Home » Indiana » Lyles Station

James W. Loewen (1942-2021)

We mourn the loss of our friend and colleague and remain committed to the work he began.

Lyles Station

Indiana

Basic Information

Type of Place
CDP, Unincorporated Borough, or MCD
Metro Area
Politics c. 1860?
Don’t Know
Unions, Organized Labor?
Don’t Know

Sundown Town Status

Confirmed Sundown Town?
Black Town or Township
Was there an ordinance?
Don't Know
Sign?
Don’t Know
Year of Greatest Interest
Still Sundown?
Surely Not

Census Information

The available census data from 1860 to the present
Total White Black Asian Native Hispanic Other BHshld
1860
1870
1880
1890
1900
1910
1920
1930
1940
1950
1960
1970
1980
1990
2000
2010
2020

Method of Exclusion

  • Unknown

Main Ethnic Group(s)

  • Unknown

Group(s) Excluded

  • Unknown

Comments

A former Indiana resident writes,
%u201CI was born in 1938 in Allendale and spent my childhood through high school in Mt. Carmel. When I was a grade schooler I remember being told by someone in the community about an old law that blacks had to leave town by sundown. Supposedly there had been a knife fight (I think set in the 20’s) between a black man and a white man, and “for the sake of all concerned” blacks “used to” have to be out of town when it got dark. As a child I took that to mean that it was for the protection of both races.%u201D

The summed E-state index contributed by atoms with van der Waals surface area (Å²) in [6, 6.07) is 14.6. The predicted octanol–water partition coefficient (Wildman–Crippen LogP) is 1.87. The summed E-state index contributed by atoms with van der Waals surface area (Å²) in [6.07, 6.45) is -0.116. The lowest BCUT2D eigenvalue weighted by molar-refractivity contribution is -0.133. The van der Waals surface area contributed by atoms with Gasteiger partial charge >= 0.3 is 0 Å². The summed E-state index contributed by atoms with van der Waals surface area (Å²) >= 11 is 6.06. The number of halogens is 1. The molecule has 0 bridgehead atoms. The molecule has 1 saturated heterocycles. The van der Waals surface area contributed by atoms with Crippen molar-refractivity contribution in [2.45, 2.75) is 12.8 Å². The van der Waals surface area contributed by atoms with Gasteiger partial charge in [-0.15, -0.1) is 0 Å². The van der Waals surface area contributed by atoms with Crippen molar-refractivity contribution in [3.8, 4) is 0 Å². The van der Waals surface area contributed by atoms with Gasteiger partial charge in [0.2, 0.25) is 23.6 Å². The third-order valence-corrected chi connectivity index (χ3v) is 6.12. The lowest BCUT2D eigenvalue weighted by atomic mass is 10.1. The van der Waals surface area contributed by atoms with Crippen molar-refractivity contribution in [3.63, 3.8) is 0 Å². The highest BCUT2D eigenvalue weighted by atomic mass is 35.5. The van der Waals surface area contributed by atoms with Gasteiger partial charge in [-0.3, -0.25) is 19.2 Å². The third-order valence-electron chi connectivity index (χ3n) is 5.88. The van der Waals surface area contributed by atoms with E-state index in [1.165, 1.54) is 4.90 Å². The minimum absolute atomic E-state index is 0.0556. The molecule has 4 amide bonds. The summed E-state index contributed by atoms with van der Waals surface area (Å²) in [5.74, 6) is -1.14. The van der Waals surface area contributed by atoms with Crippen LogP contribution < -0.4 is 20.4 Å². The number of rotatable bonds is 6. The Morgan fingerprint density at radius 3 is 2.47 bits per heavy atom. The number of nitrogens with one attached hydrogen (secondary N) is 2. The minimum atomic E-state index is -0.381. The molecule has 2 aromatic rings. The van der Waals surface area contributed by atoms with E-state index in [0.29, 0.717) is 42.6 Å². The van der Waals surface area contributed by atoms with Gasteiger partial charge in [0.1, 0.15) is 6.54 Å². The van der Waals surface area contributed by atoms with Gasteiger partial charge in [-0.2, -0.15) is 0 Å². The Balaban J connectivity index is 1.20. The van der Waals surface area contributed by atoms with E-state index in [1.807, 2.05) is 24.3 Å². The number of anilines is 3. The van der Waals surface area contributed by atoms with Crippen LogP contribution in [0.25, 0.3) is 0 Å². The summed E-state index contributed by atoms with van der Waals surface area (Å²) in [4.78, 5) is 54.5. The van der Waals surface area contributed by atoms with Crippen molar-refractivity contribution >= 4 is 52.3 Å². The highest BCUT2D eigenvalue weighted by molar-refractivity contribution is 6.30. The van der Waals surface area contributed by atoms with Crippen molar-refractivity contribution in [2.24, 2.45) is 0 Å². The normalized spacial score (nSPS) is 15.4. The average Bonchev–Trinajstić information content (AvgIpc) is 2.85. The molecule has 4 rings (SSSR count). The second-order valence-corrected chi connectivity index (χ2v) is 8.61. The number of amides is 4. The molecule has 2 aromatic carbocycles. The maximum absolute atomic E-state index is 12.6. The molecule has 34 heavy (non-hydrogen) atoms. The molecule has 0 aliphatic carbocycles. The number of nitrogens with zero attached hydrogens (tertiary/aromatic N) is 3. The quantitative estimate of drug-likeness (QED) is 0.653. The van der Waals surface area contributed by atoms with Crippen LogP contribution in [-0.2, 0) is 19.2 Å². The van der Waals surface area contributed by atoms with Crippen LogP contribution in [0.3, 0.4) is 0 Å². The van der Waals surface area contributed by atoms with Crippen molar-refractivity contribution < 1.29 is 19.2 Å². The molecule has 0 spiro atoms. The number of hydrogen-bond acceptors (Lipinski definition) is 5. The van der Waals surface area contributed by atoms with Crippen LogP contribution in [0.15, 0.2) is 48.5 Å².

The black population in the area lived mainly in an Indiana town called Lyle’s Station halfway between Mt. Carmel and Princeton, IN. The women in those families came to Mt. Carmel to work as domestics in oilmen’s homes, and the men went to Princeton to the Potter and Brumfield factory. None of us ever visited Lyle’s Station.%u201D

According to LylesStation.org: “Today, only a few homes remain in the community of Lyles Station but nearly half of the residents are descendants of the original black settlers. Along with the scattered houses, the African Methodist Episcopal Church, a grain elevator, and the schoolhouse are all that stand as a physical reminder of the once-thriving settlement of Lyles Station, Indiana. However, the spirit of freedom and perseverance which made the town prosper is still very much alive in the hearts and minds of those individuals who are worked diligently to restore the Lyles Consolidated School building.”